2 Stochastic Model of Expectation Dynamics The model utilized by Lux (2009) traces back to earlier contributions by Weidlich and Haag (1983) and Weidlich (2006), and is very similar, both formally and qualitatively, to the herding model of Kirman (1991, 1993). A prototypical setup in this tradition considers a population of agents of size N that is divided into two groups, say, X and Y of sizes n and N − n, respectively. In the context of survey expectations, the two groups would correspond to agents who have optimistic or pessimistic beliefs regarding the future state of an economic or ﬁnancial indicator.
The basic idea is that agents change state (i) because they follow an exogenous signal, corresponding for instance to model-consistent beliefs, or (ii) because of the social interaction with their neighbors, i.e. agents they are communicating with during a given time period. The transition rate for an agent i to switch from state X to state Y is ρi (X → Y ) = ai + λi DY (i, j), (1) j=i where ai governs the possibility of self-conversion caused by model-consistent beliefs, and the sum captures the inﬂuence of the neighbors. The parameter λi governs the interaction strength between i and its neighbors, indexed by j, while DY (i, j) is an indicator function serving to count the number of i’s neighbors that are in state Y, 1 if j is a Y-neighbor of i, DY (i, j) = 0 otherwise.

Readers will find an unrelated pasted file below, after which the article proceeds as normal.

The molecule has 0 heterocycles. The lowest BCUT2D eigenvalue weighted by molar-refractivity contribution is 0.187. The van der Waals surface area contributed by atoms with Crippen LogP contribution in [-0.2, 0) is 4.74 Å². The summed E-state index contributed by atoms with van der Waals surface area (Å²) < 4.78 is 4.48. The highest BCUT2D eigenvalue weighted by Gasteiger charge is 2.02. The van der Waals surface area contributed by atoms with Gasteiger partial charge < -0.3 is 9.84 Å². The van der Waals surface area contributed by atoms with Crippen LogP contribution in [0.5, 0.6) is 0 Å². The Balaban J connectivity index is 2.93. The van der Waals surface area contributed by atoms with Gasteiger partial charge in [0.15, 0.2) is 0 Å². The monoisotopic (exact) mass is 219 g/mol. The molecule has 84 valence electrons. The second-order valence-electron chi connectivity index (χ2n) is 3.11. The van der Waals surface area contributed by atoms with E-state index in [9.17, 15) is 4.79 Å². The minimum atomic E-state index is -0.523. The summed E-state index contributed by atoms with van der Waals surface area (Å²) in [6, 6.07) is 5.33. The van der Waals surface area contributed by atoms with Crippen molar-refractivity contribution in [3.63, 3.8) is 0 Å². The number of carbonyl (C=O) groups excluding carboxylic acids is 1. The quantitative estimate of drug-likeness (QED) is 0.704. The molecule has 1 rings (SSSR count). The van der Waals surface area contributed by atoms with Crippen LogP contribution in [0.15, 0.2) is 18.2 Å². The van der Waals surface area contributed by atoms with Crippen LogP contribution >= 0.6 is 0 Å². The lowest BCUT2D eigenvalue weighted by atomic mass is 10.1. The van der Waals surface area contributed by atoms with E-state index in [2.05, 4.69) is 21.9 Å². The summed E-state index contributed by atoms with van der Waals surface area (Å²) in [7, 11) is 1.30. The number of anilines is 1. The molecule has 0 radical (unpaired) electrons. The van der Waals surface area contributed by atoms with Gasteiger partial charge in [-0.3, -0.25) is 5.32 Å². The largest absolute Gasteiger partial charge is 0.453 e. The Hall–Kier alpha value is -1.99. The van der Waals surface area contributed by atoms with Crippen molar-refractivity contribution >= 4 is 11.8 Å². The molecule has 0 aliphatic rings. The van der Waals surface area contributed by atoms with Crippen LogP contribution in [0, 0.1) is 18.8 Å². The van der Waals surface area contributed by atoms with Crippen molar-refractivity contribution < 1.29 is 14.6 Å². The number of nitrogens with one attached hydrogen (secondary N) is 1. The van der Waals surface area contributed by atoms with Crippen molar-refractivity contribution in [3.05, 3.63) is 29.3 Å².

Analogously the transition rates in the opposite direction, from a pessimistic to an optimistic state, are given by
where the dependence on J gets lost if we assume that inhomogeneities among the diﬀerent conﬁgurations of neighbors are solely due to the ﬂuctuations. Then we can replace the number of Y -neighbors around each agent i with the average number of neighbors that agents are linked to, say, D and nY (i) = D PY, with PY being the probability that an i-neighbor is in state Y, which we can approximate with the unconditional fraction (N − n)/N of agents in state Y, yielding
Basically, the mean-ﬁeld approximation reduces a complex system of heterogeneous interacting agents to a collection of independent agents who are acting “in the ﬁeld” that is created by other agents’ beliefs and their average behavior.
On the aggregate level, we are interested in the probability of observing a single switch on the system-wide level during some time interval ∆t, hence we have to sum (7) over all agents in state Y in order to ﬁnd the aggregate probability that an agent is switching from state Y to state X during ∆t, assuming that ∆t is small enough to constrain the switch to a single agent. Summing (7), which is permissible since the agents are now independent, we obtain